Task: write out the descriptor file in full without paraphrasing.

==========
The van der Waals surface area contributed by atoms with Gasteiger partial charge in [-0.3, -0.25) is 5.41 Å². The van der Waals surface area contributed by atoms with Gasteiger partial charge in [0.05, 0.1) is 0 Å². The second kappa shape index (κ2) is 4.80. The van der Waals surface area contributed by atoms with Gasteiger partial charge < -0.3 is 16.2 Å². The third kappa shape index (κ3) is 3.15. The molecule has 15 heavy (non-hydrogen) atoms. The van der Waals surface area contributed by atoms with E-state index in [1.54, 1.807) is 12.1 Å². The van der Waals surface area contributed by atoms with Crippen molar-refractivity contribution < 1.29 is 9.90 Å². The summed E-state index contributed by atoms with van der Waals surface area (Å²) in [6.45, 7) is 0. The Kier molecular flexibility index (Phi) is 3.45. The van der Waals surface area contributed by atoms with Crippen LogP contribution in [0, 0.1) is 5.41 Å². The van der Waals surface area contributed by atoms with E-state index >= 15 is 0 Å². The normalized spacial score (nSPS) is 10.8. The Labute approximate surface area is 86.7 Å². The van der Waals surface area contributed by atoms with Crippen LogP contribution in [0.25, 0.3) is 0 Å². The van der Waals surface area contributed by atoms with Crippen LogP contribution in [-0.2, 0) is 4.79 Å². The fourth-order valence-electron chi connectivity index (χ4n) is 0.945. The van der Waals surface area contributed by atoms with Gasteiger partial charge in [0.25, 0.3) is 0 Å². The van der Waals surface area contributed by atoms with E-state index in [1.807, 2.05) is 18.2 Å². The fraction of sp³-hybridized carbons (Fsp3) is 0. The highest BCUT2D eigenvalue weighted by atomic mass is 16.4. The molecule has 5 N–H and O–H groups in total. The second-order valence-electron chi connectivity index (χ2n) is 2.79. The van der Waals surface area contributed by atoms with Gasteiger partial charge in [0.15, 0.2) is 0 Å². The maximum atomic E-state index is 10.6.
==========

The van der Waals surface area contributed by atoms with Gasteiger partial charge in [-0.3, -0.25) is 5.41 Å². The van der Waals surface area contributed by atoms with Gasteiger partial charge in [0.05, 0.1) is 0 Å². The second kappa shape index (κ2) is 4.80. The van der Waals surface area contributed by atoms with Gasteiger partial charge < -0.3 is 16.2 Å². The third kappa shape index (κ3) is 3.15. The molecule has 15 heavy (non-hydrogen) atoms. The van der Waals surface area contributed by atoms with E-state index in [1.54, 1.807) is 12.1 Å². The van der Waals surface area contributed by atoms with Crippen molar-refractivity contribution < 1.29 is 9.90 Å². The summed E-state index contributed by atoms with van der Waals surface area (Å²) in [6.45, 7) is 0. The Kier molecular flexibility index (Phi) is 3.45. The van der Waals surface area contributed by atoms with Crippen LogP contribution in [0, 0.1) is 5.41 Å². The van der Waals surface area contributed by atoms with E-state index >= 15 is 0 Å². The normalized spacial score (nSPS) is 10.8. The Labute approximate surface area is 86.7 Å². The van der Waals surface area contributed by atoms with Crippen LogP contribution in [0.25, 0.3) is 0 Å². The van der Waals surface area contributed by atoms with Crippen LogP contribution in [-0.2, 0) is 4.79 Å². The fourth-order valence-electron chi connectivity index (χ4n) is 0.945. The van der Waals surface area contributed by atoms with Gasteiger partial charge in [0.25, 0.3) is 0 Å². The van der Waals surface area contributed by atoms with E-state index in [1.807, 2.05) is 18.2 Å². The fraction of sp³-hybridized carbons (Fsp3) is 0. The highest BCUT2D eigenvalue weighted by atomic mass is 16.4. The molecule has 5 N–H and O–H groups in total. The second-order valence-electron chi connectivity index (χ2n) is 2.79. The van der Waals surface area contributed by atoms with Gasteiger partial charge in [0.15, 0.2) is 0 Å². The maximum atomic E-state index is 10.6.